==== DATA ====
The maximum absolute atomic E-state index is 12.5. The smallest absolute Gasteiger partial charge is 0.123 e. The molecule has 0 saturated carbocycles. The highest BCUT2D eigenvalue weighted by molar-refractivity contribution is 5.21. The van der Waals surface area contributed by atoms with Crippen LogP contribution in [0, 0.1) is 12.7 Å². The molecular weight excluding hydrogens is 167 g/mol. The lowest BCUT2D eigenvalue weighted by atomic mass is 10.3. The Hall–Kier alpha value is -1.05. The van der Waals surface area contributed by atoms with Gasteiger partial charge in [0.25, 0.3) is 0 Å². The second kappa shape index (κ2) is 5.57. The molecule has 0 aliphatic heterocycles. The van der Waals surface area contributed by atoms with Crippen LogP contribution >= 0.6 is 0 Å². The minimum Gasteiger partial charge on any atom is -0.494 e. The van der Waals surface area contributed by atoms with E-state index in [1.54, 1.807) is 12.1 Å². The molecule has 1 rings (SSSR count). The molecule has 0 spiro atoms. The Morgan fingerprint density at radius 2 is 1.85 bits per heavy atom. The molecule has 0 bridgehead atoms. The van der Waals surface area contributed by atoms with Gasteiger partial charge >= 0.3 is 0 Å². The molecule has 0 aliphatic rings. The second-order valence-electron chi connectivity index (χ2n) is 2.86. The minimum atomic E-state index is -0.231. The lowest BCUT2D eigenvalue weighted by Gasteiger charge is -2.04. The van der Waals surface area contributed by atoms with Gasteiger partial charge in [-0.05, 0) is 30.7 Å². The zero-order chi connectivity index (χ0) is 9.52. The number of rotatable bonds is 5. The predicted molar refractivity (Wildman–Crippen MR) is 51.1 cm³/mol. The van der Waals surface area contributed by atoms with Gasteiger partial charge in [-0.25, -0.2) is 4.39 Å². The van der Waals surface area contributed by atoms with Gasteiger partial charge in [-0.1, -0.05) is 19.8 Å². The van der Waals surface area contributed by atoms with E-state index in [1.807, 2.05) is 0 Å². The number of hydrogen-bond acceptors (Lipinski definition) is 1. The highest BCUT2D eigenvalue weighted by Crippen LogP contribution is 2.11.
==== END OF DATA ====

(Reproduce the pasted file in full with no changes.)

The maximum absolute atomic E-state index is 12.5. The smallest absolute Gasteiger partial charge is 0.123 e. The molecule has 0 saturated carbocycles. The highest BCUT2D eigenvalue weighted by molar-refractivity contribution is 5.21. The van der Waals surface area contributed by atoms with Crippen LogP contribution in [0, 0.1) is 12.7 Å². The molecular weight excluding hydrogens is 167 g/mol. The lowest BCUT2D eigenvalue weighted by atomic mass is 10.3. The Hall–Kier alpha value is -1.05. The van der Waals surface area contributed by atoms with Gasteiger partial charge in [0.25, 0.3) is 0 Å². The second kappa shape index (κ2) is 5.57. The molecule has 0 aliphatic heterocycles. The van der Waals surface area contributed by atoms with Crippen LogP contribution >= 0.6 is 0 Å². The minimum Gasteiger partial charge on any atom is -0.494 e. The van der Waals surface area contributed by atoms with E-state index in [1.54, 1.807) is 12.1 Å². The molecule has 1 rings (SSSR count). The molecule has 0 spiro atoms. The Morgan fingerprint density at radius 2 is 1.85 bits per heavy atom. The molecule has 0 bridgehead atoms. The van der Waals surface area contributed by atoms with Gasteiger partial charge >= 0.3 is 0 Å². The molecule has 0 aliphatic rings. The second-order valence-electron chi connectivity index (χ2n) is 2.86. The minimum atomic E-state index is -0.231. The lowest BCUT2D eigenvalue weighted by Gasteiger charge is -2.04. The van der Waals surface area contributed by atoms with Gasteiger partial charge in [-0.05, 0) is 30.7 Å². The zero-order chi connectivity index (χ0) is 9.52. The number of rotatable bonds is 5. The predicted molar refractivity (Wildman–Crippen MR) is 51.1 cm³/mol. The van der Waals surface area contributed by atoms with Gasteiger partial charge in [-0.25, -0.2) is 4.39 Å². The van der Waals surface area contributed by atoms with Gasteiger partial charge in [-0.1, -0.05) is 19.8 Å². The van der Waals surface area contributed by atoms with E-state index in [1.807, 2.05) is 0 Å². The number of hydrogen-bond acceptors (Lipinski definition) is 1. The highest BCUT2D eigenvalue weighted by Crippen LogP contribution is 2.11.